[sf-lug] curly braces {} in bash/shell: Re: Meeting notes 2.0

Michael Paoli Michael.Paoli at cal.berkeley.edu
Wed Feb 8 05:21:54 PST 2023

On 2023-02-07 08:15, aaronco36 wrote:
> Got onto the virtual meeting late; maybe a bit before 12Noon(?)
> IIRC, Victor was asking questions about ternary operators and the use
> of curly brackets {} in bash scripts.

So, curly braces {} in POSIX (and bash) shell.
Most notably they're used for two different things,
though in both cases, one can think of them as a form of grouping.

So, first, logical grouping of commands.
Ye olde manpage has:
{ list } list is simply executed.
The following words are only recognized as the first word of a command
and when not quoted.
if then else elif fi case in esac for while until do done { }
So, great conciseness and brevity (handy and generally preferred 
for ye olde hardcopy terminal).  They essentially group
commands.  But note that unlike (), {} doesn't give you a subshell.
Also, unlike () and, e.g. |, the curly braces aren't special in and of
themselves to the shell by merely being in an unquoted context.
So, e.g.:
$ (echo)
runs the echo command in a subshell, whereas:
$ {echo}
attempts to run the command that's literally {echo} and will typically
result in something like:
sh: 1: {echo}: not found
One would instead typically want to do something like:
{ echo; }
That allows the shell to see each of those curly braces as the first
word of a command, and thus executes the list between - echo in our
Of course then the next logical question would be gee, of what use is
that?  It's highly useful when our list is more non-trivial, e.g. when
our list is comprised of more than one command:
: && { echo yes; echo true; } ||
   { echo no; echo false; }
In the above, : command returns 0/true, then we have && - think of it as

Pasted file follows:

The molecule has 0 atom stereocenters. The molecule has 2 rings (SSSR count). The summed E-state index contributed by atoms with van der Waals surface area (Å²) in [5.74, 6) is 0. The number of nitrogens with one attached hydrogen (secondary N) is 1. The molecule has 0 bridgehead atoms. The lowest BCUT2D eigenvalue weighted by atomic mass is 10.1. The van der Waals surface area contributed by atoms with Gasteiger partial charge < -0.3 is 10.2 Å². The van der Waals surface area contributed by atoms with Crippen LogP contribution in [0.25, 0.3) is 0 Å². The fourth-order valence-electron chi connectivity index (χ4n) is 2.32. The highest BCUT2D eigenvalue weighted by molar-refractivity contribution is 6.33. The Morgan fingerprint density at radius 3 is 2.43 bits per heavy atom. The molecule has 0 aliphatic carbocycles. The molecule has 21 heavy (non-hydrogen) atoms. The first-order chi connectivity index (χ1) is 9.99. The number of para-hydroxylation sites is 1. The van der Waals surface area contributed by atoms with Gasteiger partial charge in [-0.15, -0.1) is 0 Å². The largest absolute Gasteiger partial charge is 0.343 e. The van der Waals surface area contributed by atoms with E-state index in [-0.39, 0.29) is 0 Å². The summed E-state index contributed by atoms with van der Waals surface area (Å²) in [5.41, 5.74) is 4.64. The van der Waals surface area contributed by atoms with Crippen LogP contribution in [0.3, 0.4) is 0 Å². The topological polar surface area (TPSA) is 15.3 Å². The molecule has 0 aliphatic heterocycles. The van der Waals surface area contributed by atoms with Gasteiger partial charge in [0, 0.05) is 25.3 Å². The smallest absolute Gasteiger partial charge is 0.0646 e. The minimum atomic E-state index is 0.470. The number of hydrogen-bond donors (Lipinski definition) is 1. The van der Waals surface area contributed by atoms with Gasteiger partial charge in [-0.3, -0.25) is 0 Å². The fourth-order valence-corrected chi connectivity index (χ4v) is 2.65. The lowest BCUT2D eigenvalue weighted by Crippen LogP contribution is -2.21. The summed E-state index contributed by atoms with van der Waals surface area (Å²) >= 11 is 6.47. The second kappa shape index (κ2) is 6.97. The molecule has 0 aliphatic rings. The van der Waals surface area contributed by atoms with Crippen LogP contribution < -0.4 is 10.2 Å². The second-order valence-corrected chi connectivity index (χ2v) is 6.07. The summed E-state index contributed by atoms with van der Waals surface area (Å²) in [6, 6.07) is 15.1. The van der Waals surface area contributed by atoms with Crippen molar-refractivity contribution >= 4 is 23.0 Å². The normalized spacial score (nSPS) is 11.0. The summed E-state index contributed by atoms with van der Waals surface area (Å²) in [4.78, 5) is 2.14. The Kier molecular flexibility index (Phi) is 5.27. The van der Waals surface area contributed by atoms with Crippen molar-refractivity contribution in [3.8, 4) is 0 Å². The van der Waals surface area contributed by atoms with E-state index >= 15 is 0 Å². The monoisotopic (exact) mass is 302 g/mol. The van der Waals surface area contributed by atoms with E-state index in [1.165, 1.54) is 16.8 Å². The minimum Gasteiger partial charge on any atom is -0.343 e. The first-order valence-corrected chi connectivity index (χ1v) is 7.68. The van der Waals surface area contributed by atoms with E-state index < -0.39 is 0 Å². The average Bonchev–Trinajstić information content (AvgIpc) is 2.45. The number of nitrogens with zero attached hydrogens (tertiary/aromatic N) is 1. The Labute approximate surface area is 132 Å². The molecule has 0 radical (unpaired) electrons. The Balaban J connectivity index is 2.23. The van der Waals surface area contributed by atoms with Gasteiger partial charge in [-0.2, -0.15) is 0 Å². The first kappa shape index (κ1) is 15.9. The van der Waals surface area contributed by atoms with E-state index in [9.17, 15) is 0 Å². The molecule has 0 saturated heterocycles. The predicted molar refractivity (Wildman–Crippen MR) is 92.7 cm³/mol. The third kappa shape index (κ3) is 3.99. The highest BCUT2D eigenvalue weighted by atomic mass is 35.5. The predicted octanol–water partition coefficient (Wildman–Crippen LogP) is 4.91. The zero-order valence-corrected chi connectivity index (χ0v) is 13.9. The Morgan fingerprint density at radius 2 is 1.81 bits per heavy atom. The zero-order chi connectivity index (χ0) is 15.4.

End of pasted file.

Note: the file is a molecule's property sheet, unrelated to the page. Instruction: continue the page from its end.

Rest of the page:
logical and - we need to continue evaluating to determine our result,
next we encounter { as first word of command, so it executes the list
within {} up to the corresponding closing }, so it echos yes, and true.
Our echo true should return true/0, so then we next have || which works
as a logical or - we're already true, so no need to execute the part
after || to determine if true, so we stop there.
Though it's not the case, had : returned non-zero, that would be
considered false, the part after && and within the first {} wouldn't be
executed, at that point we've got non-zero/false, so after the ||, it
would then execute the part within the following {} pair.
If, however, we had:
: && echo yes; echo true ||
   echo no; echo false
That's something totally different.  The : gives us 0/true, so we
execute echo yes.  Then we echo true, which should return 0/true, so
then after || we don't execute the echo no.  But then we do execute the
echo false, as that's then just an independent list/command, no
conditional or grouping to prevent it from being executed.  In fact that
formatting is somewhat misleading, and probably ought be written more
: && echo yes
echo true || echo no
echo false
Also, once you've got that opening { the shell will read to find the
closing } expecting to find/parse it where/as command - if it never
finds that, it will complain about syntax.  So, one could also
write like:
: &&
   echo yes
   echo true
} ||
   echo no
   echo false
In most contexts where one could have the shell interpret a ; to 
lists/commands, generally a newline could also be used, and in either
case, there may also be leading and/or trailing whitespace.

And, then there's use of {} in context of parameter(/variable)
substitution.  Let's say we have:
echo ${foo}bar $foobar
Our echo command above then gives us:
Essentially, when doing named parameter substitution, the shell keeps
reading characters of the parameter name until it runs out of characters
that are valid for a named parameter, so $foobar substitutes the value
of the named parameter foobar, rather than that of foo followed by the
string bar.  If we want the value of foo followed by the string bar,
we need to do something like ${foo}bar or alternatively something like
$foo\bar or $foo'bar' or $foo"bar", etc.
Similarly, can think of it again as grouping on some other parameter
substitution, e.g.:
set -- 1; echo ${1-one} ${2-two}
Which gives us:
1 two
set -- 1; echo $1-one $2-two
gives us:
1-one -two
Basically the shell sees $, then digit - so positional parameter, but
once it runs out of digit(s) that's no longer part of that positional
parameter interpolation - at least where we don't have the use of {},
whereas in the earlier case with {} the -one and -two parts are part of
that interpolation and substitution.

Not covered - (much of) quoting - in many/most of the above cases, "
quoting should be used, notably to have substituted parameter results
interpreted as a single "word", and not be subject to word splitting.
some_command "$foo"
has a single argument, regardless of what foo may be set to,
some_command $foo
may have zero or more arguments, depending if foo is set and if so to

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